Stiction: What's the meaning behind the title Christian Sex Loops?
Laird: Well, there's no real meaning. Our friend MC Death thought he heard Tanner and/or I say this as we were walking to McMin's one night. He said "buh, what?!? Christian Sex Loops?" and Tanner and I knew that would be our next album title.
Tanner: We'd recently sampled some stuff from some old sex loops and had them on our mind. For some reason that word combination made us laugh and laugh and laugh.
Stiction: Your previous release, From the Taunt, was self released. Having released something on your own and on a label, what do you see as the advantages and disadvantages?
Laird: Working with Doppler Effect has been great. They've gotten us radio airplay, distribution, and have put a professional face on our music without infringing upon our creativity at all.
Tanner: Other labels we'd talked to were completely directing--asking us to produce particular styles of music with which we weren't comfortable. One label asked us to emulate Hawkwind, of all things. Doppler Effect just lets us be as nuts as we want to be.
Stiction: How did you hook up with Doppler Effect?
Tanner: Its main man, Jester, is an old pal of ours; he's been an active internet journalist for years and has always supported us. He invited us to be a part of Doppler Effect once it started to spread some roots.
Stiction: Where did you record the new CD? Did you use any unorthodox methods to record and get obscure sounds?
Laird: We recorded the CD in our home studios. As for unorthodox methods. We'll often use Recycle! to chops bits of our or other people's music up into chunks and mess with each chunk individually... radical pitch bends are nice, it'll make percussion loops slip and slide all over without falling off the beat. And Rian is the master at making odd, farty sounds with his DP4-- I'm not sure how he does it, but he plugs that effects processor into itself and makes tons of great chirpy loops.
Tanner: We use a lot of heavy fx combinations which we'll re-record and distort and re-sequence. Many digital loops.
Stiction: Yeah, Recycle is indispensable. What other software are you guys using?
Tanner: Protools, Deck, Vision, Mastertracks, Soundhack, Rebirth, Metasynth.
Laird: And Virtual Drummer!
Stiction: Who's the girl on the cover? What does she symbolize?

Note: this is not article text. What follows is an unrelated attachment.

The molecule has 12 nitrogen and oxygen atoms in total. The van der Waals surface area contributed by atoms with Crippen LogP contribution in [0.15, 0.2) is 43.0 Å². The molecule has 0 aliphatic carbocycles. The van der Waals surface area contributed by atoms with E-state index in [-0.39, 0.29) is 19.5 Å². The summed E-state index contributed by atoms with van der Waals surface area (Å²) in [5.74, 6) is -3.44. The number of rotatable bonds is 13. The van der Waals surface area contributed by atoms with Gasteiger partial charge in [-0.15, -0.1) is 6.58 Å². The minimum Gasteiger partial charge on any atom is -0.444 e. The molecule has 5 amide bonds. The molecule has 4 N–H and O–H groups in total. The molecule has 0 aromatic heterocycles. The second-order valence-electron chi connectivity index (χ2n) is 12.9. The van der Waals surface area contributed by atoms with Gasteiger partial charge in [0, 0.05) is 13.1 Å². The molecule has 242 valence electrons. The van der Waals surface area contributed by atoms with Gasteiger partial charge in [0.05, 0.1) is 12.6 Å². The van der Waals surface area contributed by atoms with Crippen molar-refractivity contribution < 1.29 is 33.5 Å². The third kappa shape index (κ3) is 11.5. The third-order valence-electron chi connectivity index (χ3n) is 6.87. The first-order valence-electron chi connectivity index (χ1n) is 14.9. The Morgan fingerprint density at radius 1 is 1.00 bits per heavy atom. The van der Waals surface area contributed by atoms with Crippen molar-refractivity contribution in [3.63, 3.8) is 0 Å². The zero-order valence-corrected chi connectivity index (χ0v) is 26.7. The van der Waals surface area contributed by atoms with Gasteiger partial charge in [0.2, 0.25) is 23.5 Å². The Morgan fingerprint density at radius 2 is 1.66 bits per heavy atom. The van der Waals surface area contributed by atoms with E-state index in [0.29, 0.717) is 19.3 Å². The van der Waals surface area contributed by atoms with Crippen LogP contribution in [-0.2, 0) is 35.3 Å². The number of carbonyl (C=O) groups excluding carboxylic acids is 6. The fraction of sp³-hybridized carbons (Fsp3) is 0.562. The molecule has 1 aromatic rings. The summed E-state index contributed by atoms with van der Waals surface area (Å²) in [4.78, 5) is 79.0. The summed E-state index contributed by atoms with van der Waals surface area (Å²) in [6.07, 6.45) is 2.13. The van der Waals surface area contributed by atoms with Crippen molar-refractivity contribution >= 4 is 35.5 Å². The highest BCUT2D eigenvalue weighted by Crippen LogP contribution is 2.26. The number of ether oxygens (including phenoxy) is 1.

Laird: She's a silhouette of a woman on the cover of an old album. Her symbolism though? I guess she represents the fact we dig chicks.
Stiction: Why the change in musical direction away from the Gothic/Industrial sound of your previous releases?
Tanner: We got bored of that style. The music and rhythms in the Goth/Industrial camp are pretty prudish and, though often very emotional, predictably dependent on the same slow, Teutonic tone. We still like the emotionality of those genre, but we got hooked on the rhythmic and sonic experimentation that Techno acts get into.
Stiction: What happened with Jennifer Beckett? Was there no need to replace her after she left?
Laird: She and I got divorced, so she's no longer allowed in the band. She does have a more trained voice than Tanner, but Tanner's voice fits our current sound. We're not a Gothic/Ethereal project anymore, we're fun and funky.
Stiction: What's the scene like in Seattle these days? How does it affect your music?
Laird: Seattle and Electronic music don't seem to get along well. You have to drive 300 miles just to buy the new Autechre CD (worth it!). I'm more likely to be out swing dancing rather than embracing the club scene. As a result, we don't write club music per se. We're more influenced by buying music by folks like Autechre and Amon Tobin and hearing them in our homes. Having said that, though, I would like to get in touch with Sweet Mother recordings, they seem to do some really cool stuff (like release Dragonfly and bring in good acts like Aphex Twin and Roni Size)
Stiction: Any plans to tour? Or, is this basically a studio project?
Tanner: Studio. We live 180 miles apart, so it's basically impossible to get a real show together. We're trying to get a vinyl project assembled, though, so we can at least have some DJ's spin us into their sets, maybe even DJ our own parties. This stuff is basically unperformable, though. We've talked about mimicking Aphex Twin and dancing around on stage in costumes to taped music, but we haven't had a chance to get that together. We'd dress up like sock monkeys. We like sock monkeys. They're made entirely out of socks.
Stiction: 180 miles apart? Really? How do you guys compose tracks? Do you have the same studio setup? Do you exchange tapes and WAV files?
Tanner: We have a comparable studio setup. We exchange samples, sequences and finished recordings. We also get together every few weeks to produce new material. Our musical brains are pretty similar, though; even when we work entirely independently, our songs tend to anticipate each others' work.
Laird: Yes, our musical brains are pretty similar. Even when we work entirely independently, our songs tend to anticipate each others' work.